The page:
Coca cultivation continues to rise in Peru


Coca cultivation rose 2.2 percent in the last year. (Photo: Living in Peru archive)

A report released Thursday in Lima by the UN and the National Commission for Development and Life without Drugs (Devida) says that coca cultivation in Peru has increased for the fifth consecutive year.

In 2005, the country had an area of coca cultivation from 48,200 hectares. In 2009 that figure rose to 59,900 hectares. Today it stands at 61,200 hectares. In a year it rose 2.2 percent.

Meanwhile, Colombia’s coca cultivation dropped 15 percent from the previous year.

The Christian Science Monitor reports that while overall coca production in the Andes was down by 6 percent in 2010 compared to the year before, the increase in Peru is proof positive of the “balloon effect” that drug war watchers always warn about: when pressure is applied in one area, production “balloons” in another.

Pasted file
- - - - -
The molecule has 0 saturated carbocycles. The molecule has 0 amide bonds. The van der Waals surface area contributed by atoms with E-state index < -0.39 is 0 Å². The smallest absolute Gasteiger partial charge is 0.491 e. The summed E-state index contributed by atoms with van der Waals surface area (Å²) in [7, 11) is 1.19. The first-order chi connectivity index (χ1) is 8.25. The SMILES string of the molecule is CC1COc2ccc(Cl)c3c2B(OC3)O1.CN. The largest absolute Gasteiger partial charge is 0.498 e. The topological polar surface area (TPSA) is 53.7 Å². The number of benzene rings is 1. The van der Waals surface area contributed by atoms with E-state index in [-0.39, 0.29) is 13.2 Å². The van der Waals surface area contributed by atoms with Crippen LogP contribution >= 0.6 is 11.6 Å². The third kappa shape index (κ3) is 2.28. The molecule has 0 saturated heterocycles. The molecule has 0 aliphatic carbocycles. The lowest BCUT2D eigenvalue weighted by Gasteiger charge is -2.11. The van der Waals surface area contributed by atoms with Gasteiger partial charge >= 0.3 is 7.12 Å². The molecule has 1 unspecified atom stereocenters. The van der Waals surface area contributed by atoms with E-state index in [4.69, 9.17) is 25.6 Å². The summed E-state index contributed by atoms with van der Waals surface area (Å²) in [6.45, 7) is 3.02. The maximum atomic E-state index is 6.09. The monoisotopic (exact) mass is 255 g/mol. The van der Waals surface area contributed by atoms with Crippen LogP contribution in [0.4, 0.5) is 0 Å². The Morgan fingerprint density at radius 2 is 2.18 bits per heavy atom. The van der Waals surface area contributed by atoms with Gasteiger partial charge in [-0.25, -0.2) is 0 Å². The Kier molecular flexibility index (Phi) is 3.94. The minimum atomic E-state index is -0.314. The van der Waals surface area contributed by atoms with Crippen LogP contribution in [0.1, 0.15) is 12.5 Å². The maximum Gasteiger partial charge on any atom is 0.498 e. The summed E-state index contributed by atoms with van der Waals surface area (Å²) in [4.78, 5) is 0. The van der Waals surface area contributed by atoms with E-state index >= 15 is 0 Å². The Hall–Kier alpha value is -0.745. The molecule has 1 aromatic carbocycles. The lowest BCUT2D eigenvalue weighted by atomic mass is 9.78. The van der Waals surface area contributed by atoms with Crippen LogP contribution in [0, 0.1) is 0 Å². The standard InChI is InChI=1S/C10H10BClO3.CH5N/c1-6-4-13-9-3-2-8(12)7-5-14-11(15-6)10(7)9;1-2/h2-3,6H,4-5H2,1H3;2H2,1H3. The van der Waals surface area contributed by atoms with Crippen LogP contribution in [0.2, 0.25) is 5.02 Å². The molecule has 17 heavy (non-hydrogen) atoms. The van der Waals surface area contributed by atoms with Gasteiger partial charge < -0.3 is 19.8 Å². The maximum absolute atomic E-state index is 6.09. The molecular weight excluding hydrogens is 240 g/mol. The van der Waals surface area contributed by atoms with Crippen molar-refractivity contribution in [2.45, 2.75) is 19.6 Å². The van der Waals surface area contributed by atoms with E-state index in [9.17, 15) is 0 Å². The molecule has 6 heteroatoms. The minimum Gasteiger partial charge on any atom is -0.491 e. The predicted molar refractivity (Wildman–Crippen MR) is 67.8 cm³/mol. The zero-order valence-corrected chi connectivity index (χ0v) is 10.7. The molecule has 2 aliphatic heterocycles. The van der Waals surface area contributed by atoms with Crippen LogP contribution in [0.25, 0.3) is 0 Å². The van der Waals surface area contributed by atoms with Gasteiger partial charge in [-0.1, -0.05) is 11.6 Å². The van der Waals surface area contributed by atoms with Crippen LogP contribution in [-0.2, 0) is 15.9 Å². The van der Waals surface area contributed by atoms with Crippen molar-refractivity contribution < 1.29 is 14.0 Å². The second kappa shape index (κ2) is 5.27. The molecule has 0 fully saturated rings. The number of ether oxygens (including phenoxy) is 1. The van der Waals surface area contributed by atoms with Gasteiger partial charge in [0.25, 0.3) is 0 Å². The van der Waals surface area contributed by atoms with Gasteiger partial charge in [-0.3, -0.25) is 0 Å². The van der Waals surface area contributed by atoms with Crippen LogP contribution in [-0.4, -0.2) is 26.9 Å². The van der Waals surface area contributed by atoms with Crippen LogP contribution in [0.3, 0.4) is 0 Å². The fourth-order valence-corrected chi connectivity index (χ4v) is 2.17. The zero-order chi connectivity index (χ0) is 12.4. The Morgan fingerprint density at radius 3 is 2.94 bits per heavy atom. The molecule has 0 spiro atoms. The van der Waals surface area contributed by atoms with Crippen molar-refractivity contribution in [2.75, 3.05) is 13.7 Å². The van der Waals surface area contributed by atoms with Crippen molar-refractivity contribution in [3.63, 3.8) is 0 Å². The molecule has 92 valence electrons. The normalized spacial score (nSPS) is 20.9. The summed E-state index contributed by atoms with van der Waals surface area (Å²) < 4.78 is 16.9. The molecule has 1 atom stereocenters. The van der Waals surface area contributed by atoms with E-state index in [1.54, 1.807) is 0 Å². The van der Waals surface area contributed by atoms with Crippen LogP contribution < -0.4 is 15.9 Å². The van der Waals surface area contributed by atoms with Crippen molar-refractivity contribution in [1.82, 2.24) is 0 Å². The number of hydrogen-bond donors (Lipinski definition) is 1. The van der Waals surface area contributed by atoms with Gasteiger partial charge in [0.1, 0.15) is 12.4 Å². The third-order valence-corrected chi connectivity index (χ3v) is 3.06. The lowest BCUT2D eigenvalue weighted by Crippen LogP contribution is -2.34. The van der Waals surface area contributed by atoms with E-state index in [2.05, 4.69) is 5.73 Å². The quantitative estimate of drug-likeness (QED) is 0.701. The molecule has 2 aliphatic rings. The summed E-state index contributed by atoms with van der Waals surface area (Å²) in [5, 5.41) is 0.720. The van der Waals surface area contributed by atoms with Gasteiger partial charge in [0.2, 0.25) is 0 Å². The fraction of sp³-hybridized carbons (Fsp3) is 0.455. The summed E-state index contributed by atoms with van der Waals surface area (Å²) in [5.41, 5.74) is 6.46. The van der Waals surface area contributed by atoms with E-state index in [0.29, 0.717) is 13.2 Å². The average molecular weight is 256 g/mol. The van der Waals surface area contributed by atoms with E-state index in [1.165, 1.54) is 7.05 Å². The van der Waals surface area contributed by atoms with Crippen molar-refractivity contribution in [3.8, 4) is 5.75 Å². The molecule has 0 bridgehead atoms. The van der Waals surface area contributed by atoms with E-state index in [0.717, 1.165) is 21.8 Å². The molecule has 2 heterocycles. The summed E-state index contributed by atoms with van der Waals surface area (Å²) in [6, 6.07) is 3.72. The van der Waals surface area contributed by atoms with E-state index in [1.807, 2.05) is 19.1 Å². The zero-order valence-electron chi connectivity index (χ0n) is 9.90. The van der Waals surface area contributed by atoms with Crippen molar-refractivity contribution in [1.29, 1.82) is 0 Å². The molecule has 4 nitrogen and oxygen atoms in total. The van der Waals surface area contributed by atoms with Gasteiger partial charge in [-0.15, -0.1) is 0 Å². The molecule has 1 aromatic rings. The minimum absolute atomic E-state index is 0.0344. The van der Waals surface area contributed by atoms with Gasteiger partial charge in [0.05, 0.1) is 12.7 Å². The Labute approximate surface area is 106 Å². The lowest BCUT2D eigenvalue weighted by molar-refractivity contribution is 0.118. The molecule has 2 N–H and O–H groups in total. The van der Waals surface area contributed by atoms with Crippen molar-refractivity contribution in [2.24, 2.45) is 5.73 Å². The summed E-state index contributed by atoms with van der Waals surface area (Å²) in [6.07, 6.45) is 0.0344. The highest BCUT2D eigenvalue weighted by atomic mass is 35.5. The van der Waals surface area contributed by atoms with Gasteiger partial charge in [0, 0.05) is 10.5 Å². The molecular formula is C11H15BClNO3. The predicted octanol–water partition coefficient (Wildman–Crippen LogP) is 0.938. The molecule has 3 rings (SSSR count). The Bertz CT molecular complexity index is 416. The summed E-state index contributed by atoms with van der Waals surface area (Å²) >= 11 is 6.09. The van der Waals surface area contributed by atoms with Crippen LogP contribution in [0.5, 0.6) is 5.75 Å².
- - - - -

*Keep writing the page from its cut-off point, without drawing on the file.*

Although the report does not contain data on cocaine production, Peru.21 warned last year that the country was on course to becoming the largest producer of the product. Peru is already the leading exporter of this drug, the newspaper reports.

Devida president, Rómulo Pizarro, said that regardless of who heads the world’s list of producers, it is more important to recognize the influence of drugs as "generator of corruption, violence and terrorism in the country."

He added that the drug trade injects between $2 and $2.5 billion a year in the economy, and the Peruvian government only spends $420 million in its different drug policies to combat it. He calls for more support from the U.S. and Europe, where cocaine consumption is concentrated.

Despite the alarming figures, Pizarro said that "good news" is that growth in the acres of the crop has fallen. In 2008 it rose 4.5 percent, in 2009 it was up 6 percent and in 2010 it remained at 2.2 percent.

He also stressed that crop substitution programs have lead to a 25 percent reduction in the crop in some regions previously devoted almost exclusively to coca, such as the Upper Huallaga. However, he recognized that the coca growers have moved their crops to other parts of the country, and therefore the end result is an increase.